A Social Media Approach to Measuring Frame Impacts: What Was the Problem in Parkland?

34 Pages Posted: 31 May 2019

See all articles by Nora Webb Williams

Nora Webb Williams

University of Georgia; University of Washington, Department of Political Science

Andreu Casas

New York University (NYU) - Center for Data Science

Wesley Zuidema

affiliation not provided to SSRN

Kevin Aslett

University of Washington - Department of Political Science

John Wilkerson

University of Washington - Department of Political Science

Date Written: May 9, 2019

Abstract

Issue framing research broadly investigates how problem definitions impact public attention (and support), policy decisions, and political outcomes. Social media sites, such as Twitter, provide unique opportunities to study framing dynamics and effectiveness. In contrast to newspaper or television coverage, Twitter offers concise messaging and quantitative indicators of public reactions in the form of retweets and changes in numbers of account followers. We examine the choices and effectiveness of narrative frames by gun rights and gun control groups in response to the mass shooting in Parkland, Florida at Marjory Stoneman Douglas High School (February 14, 2018). We use topic modeling combined with manual validation to identify narrative frames in thousands of Parkland-related tweets, focusing on frames that attempt to define the problem that led to the shooting. We then compare frame usage across groups and assess which frames were most effective. We find that gun groups used systemic or individualistic problem frames based on their policy goals. For gun control groups, the most effective frame defined the problem as easy access to guns and not mental illness. For gun rights groups, the most effective frame blamed the shooting on failures to enforce existing laws.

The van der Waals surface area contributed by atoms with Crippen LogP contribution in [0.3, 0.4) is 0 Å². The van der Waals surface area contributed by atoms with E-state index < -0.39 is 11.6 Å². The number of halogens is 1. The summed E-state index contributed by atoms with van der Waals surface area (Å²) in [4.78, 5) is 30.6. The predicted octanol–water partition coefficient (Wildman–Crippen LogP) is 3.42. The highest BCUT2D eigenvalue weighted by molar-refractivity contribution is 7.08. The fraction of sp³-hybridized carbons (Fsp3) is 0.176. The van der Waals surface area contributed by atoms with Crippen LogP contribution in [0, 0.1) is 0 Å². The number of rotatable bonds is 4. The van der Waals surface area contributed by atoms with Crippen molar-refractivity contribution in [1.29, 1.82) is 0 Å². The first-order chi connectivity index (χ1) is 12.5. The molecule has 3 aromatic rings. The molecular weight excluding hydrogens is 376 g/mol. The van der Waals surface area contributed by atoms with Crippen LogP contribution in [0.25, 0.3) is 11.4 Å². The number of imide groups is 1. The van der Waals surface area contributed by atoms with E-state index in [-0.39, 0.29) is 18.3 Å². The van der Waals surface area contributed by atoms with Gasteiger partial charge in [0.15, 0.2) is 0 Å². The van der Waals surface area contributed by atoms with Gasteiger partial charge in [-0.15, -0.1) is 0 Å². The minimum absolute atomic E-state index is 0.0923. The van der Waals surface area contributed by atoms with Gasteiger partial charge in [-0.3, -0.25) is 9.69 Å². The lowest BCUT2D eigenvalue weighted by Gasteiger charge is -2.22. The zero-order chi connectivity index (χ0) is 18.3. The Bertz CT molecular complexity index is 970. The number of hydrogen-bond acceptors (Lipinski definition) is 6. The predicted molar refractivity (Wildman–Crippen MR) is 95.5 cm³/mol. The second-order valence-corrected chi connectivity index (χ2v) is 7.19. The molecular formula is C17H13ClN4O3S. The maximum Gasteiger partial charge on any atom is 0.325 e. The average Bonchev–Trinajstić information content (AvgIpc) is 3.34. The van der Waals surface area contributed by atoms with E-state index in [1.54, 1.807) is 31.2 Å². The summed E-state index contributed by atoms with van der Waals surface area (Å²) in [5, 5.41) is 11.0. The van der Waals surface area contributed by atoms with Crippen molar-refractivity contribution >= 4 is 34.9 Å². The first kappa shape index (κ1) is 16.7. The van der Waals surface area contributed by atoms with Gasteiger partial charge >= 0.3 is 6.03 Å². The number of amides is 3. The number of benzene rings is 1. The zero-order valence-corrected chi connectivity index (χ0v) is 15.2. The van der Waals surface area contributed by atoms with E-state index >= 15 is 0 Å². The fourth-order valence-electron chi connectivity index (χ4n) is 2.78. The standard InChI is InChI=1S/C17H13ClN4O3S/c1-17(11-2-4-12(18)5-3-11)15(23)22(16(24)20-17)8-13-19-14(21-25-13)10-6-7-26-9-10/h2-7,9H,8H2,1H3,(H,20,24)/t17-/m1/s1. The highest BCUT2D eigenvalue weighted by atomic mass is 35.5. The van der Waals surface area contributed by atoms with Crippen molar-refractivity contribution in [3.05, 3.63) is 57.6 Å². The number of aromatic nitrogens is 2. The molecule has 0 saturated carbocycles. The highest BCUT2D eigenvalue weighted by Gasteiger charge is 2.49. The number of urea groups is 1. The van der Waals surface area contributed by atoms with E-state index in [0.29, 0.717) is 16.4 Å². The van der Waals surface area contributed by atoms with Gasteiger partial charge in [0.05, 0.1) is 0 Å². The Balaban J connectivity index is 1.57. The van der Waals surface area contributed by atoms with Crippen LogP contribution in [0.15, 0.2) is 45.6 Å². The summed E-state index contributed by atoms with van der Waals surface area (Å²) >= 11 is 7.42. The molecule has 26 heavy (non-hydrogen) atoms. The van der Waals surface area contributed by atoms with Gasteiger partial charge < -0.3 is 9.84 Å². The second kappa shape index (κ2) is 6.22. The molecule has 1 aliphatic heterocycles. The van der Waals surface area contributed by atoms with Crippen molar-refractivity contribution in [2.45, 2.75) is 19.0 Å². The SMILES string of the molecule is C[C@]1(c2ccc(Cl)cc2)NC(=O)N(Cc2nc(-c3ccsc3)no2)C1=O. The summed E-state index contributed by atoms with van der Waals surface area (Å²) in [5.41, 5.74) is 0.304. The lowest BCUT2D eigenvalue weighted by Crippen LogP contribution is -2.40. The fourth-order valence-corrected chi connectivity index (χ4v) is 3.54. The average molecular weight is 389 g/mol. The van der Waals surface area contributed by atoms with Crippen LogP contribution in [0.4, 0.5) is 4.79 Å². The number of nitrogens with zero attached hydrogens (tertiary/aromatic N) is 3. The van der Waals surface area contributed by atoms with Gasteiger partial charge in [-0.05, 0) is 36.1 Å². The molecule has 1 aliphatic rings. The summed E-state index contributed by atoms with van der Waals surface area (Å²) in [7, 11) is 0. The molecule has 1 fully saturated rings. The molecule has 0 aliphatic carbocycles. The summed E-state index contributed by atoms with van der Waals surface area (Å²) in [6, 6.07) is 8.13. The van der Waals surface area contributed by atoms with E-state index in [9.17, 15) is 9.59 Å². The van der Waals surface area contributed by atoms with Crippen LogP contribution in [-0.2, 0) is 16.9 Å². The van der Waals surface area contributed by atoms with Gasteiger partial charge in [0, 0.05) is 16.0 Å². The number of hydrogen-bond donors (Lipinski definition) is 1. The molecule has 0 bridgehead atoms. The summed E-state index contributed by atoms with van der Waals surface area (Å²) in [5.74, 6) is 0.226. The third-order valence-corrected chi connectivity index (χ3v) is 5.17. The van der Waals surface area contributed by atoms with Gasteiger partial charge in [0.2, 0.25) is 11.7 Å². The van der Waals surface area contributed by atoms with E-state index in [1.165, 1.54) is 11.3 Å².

Keywords: Framing, Social Media, Mass Shootings, Parkland, Marjory Stoneman Douglas

Suggested Citation

Webb Williams, Nora and Casas, Andreu and Zuidema, Wesley and Aslett, Kevin and Wilkerson, John, A Social Media Approach to Measuring Frame Impacts: What Was the Problem in Parkland? (May 9, 2019). Available at SSRN: https://ssrn.com/abstract=3383797 or http://dx.doi.org/10.2139/ssrn.3383797

Nora Webb Williams (Contact Author)

University of Georgia ( email )

Athens, GA 30602
United States

University of Washington, Department of Political Science ( email )

Seattle, WA
United States

Andreu Casas

New York University (NYU) - Center for Data Science ( email )

726 Broadway
7th Floor
New York, NY 10003
United States

Wesley Zuidema

affiliation not provided to SSRN

Kevin Aslett

University of Washington - Department of Political Science ( email )

101 Gowen Hall
Box 353530
Seattle, WA 98195
United States

John Wilkerson

University of Washington - Department of Political Science ( email )

101 Gowen Hall
Box 353530
Seattle, WA 98195
United States

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